May 23, 2019 04:58 UTC
Q.E.D. Systems won a $19.6 million contract modification
in support of Navy amphibious ship classes LPD 17, LSD 41 and LSD 49. The deal provides for advanced planning services in support of Chief of Naval Operations-scheduled availabilities, continuous maintenance availabilities (CMAVs), inactivation CMAVs, sustainment availabilities, phased modernization availabilities, re-commissioning availabilities, continuous maintenance and emergent maintenance windows of opportunity. The LPD 17 USS San Antonio is the lead ship of the San Antonio Class. The San Antonio Class
is the latest Class of US Navy amphibious force ships. The LSD 41 or USS Whidbey Island is part of the Whidbey Island Class and the LSD 49 or USS Harpers Ferry is part of the Harpers Ferry Class dock landing ships
. Q.E.D. systems will perform work in Virginia, California, and Washington and the Pentagon expects work to be finished by May next year.
LPD-17 San Antonio class amphibious assault support vessels are just entering service with the US Navy, and 11 ships of this class are eventually slated to replace up to 41 previous ships. Much like their smaller predecessors, their mission is to embark, transport, land, and support elements of a US Marine Corps Landing Force. The difference is found in these ships’ size, their cost, and the capabilities and technologies used to perform those missions. Among other additions, this new ship is designed to operate the Marines’ new MV-22 Osprey tilt-rotor aircraft, alongside the standard well decks for hovercraft and amphibious armored personnel carriers.
While its design incorporates notable advances, the number of serious issues encountered in this ship class have been much higher than usual, and more extensive. The New Orleans shipyard to which most of this contract was assigned appears to be part of the problem. Initial ships have been criticized, often, for sub-standard workmanship, and it took 2 1/2 years after the initial ship of class was delivered before any of them could be sent on an operational cruise. Whereupon the USS San Antonio promptly found itself laid up Bahrain, due to oil leaks. It hasn’t been the only ship of its class hurt by serious mechanical issues. Meanwhile, costs are almost twice the originally promised amounts, reaching over $1.6 billion per ship – 2 to 3 times as much as many foreign LPDs like the Rotterdam Class, and more than 10 times as much as Singapore’s 6,600 ton Endurance Class LPD. This article covers the LPD-17 San Antonio Class program, including its technologies, its problems, and ongoing contracts and events.
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Nov 18, 2013 14:21 UTC
You can live for weeks without food. A week without water will leave you dead, especially if you’re exerting yourself in unfriendly conditions. More bad news: water is heavy to carry, which means it takes a lot of resources to transport. There are all kinds of very clever single-soldier solutions for purifying water, but bases and outposts will need options that can scale and produce a steady supply. The US Marines are looking for expeditionary solutions, and TerraGroup’s TECWAR will be selling them some.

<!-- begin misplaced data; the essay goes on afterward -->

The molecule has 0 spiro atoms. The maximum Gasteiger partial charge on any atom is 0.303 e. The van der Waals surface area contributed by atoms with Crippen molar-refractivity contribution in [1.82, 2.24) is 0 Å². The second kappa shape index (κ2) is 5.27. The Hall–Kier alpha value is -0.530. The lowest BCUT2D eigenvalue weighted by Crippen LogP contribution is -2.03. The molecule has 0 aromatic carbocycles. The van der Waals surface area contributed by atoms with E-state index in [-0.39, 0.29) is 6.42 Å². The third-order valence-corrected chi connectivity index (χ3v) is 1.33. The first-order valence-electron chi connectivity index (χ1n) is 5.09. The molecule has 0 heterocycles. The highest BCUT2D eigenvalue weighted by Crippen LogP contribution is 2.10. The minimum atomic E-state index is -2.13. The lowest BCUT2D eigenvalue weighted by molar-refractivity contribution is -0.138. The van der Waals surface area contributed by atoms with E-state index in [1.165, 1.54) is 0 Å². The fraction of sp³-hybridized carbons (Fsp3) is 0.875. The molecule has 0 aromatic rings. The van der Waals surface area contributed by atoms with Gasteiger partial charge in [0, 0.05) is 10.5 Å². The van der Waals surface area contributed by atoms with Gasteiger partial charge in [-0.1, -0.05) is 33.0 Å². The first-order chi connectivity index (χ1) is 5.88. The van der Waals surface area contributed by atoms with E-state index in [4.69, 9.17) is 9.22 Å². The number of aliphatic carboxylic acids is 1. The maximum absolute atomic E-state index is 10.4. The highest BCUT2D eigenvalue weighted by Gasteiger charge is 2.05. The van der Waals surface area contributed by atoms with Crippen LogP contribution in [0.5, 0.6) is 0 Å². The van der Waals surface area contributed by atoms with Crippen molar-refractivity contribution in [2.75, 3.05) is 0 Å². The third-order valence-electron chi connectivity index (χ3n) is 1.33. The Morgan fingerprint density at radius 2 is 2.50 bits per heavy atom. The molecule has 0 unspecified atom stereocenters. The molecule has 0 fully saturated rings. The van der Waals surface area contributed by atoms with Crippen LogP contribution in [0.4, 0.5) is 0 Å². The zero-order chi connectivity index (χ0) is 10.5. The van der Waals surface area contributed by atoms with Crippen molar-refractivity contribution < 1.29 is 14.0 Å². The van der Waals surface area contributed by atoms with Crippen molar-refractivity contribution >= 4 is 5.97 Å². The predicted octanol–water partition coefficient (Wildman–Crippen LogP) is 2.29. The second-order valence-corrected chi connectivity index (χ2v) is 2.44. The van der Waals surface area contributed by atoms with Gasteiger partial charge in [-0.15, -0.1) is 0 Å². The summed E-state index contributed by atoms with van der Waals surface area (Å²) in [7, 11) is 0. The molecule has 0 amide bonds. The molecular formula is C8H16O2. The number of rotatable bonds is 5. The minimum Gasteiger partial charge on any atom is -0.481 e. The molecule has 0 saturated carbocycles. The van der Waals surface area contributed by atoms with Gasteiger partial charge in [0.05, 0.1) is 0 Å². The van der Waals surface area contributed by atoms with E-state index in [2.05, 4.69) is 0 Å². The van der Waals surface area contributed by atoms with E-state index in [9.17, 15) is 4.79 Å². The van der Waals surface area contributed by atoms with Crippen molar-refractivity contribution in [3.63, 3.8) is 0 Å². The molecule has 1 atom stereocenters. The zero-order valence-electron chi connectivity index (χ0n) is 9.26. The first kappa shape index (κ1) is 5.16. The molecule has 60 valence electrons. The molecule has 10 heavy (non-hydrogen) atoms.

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Oct 06, 2011 14:01 UTC
What’s Plan B?
Small business qualifier Skill Metric Machine & Tool, Inc. in Delray Beach, FL recently received a 5-year, maximum $48.5 million, indefinite-delivery/ indefinite-quantity contract for AM-2 metal matting accessory packages, in support of the Expeditionary Airfield program. Those packages contain items that help assemble, secure, and lock/stake the mats into place, so they can act as emergency airfields for USMC fighters, transports, etc. Work will be performed in Delray Beach, FL, and is expected to be complete in October 2016. $1.5 million will expire at the end of the current fiscal year. This contract was competitively procured as an 8(a) small business set-aside competition via electronic request for proposals, and 1 offer was received by the US Naval Air Warfare Center Aircraft Division in Lakehurst, NJ (N68335-12-D-0001).
This sounds boring, but it’s critical to the way the US Marines fight. Anywhere in the world, the Marine Corps can install 4,000 feet of AM-2 steel matting and begin operating its airpower. At the 2010 Battle of Marjah, for instance, the Marines expected a really difficult fight, and needed consistent close air support. All with limited aerial tanker support, and just 10 AV-8B Harrier jets based over 150 miles away, at Kandahar Airfield. That would mean too much flying back and forth, and not enough time over the battlefield. Instead, a 4,000 foot expeditionary airfield was built at FOB Dwyer, just 10 miles from the battle, as a forward arming and refueling point (FARP). Result? Just 30 minutes from departure to a fully-fueled return, and full close-support coverage thanks to a 4x aircraft sortie rate.